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Exercise for Strong Bones

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Updated August 12, 2007

Your bones are alive. When your bones are stimulated, they respond by increasing bone mass (which increases both strength and density). Exercise is a great way to stimulate your bones to be stronger.

Most people achieve their peak bone mass in their 30s. After that, the strength and density of bones begins to decline. Exercising slows the process of decline and helps prevent fractures and osteoporosis.

What Exercises Build Bones?

Any weight-bearing exercise will stimulate your bones. This type of exercise not only includes lifting weights, but also anything that involves impact (bearing your own body weight) like running, jogging, walking, dancing, etc.

Be Careful

If you have a health condition or are new to exercise, check with your doctor before starting a new exercise routine. If you have been diagnosed with osteoporosis or osteopenia, your doctor may recommend that you avoid certain types of exercises that increase your risk for fractures and bone breaks. For example, people with these conditions should avoid exercises that flex, bend or twist the spine.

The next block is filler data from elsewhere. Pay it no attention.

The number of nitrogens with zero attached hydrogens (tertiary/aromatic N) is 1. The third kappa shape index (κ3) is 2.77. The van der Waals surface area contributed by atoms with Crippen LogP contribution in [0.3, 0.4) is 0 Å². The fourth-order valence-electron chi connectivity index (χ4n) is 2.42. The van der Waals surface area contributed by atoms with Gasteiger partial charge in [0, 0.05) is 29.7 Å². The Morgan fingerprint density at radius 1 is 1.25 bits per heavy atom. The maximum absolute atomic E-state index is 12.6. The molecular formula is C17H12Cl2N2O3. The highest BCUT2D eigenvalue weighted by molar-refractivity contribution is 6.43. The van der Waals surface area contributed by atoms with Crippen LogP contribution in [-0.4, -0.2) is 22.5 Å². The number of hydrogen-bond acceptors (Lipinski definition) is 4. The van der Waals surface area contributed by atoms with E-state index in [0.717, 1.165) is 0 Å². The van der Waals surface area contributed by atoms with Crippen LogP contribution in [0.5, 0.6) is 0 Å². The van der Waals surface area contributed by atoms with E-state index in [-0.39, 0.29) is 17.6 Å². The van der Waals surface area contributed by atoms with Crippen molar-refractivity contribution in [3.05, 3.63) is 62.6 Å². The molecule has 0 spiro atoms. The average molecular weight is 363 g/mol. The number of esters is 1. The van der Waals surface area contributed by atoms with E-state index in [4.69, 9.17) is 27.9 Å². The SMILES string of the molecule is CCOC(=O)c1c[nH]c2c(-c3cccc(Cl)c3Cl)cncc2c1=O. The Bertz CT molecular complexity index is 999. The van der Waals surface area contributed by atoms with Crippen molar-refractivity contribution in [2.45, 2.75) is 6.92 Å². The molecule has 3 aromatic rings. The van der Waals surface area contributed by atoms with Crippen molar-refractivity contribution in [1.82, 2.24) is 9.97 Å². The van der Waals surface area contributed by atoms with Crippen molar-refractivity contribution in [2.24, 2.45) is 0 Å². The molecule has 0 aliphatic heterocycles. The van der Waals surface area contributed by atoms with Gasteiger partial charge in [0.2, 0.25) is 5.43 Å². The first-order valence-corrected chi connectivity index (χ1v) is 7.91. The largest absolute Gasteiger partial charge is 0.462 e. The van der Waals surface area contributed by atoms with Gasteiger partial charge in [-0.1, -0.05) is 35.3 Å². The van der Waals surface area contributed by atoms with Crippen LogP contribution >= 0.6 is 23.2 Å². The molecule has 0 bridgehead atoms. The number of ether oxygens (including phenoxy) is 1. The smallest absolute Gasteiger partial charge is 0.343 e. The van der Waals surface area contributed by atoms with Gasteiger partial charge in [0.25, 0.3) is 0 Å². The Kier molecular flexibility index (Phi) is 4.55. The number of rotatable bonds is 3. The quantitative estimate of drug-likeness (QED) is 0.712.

More on Exercise:
Make Exercise Fun
Hidden Benefits of Exercise
Want Better Sex? Exercise.
Sleep Better Through Exercise
Mental Fitness and Exercise
Your Immune System and Exercise
Learn to Love Exercise
Your Balance and Exercise
Get More Energy by Exercising
Increase Your Life Expectancy With Exercise
Your Social Life and Exercise
Improve Your Mood With Exercise

Source:

National Institute on Arthritis and Musculoskeletal and Skin Diseases. National Institutes of Health. Bone Exercise.

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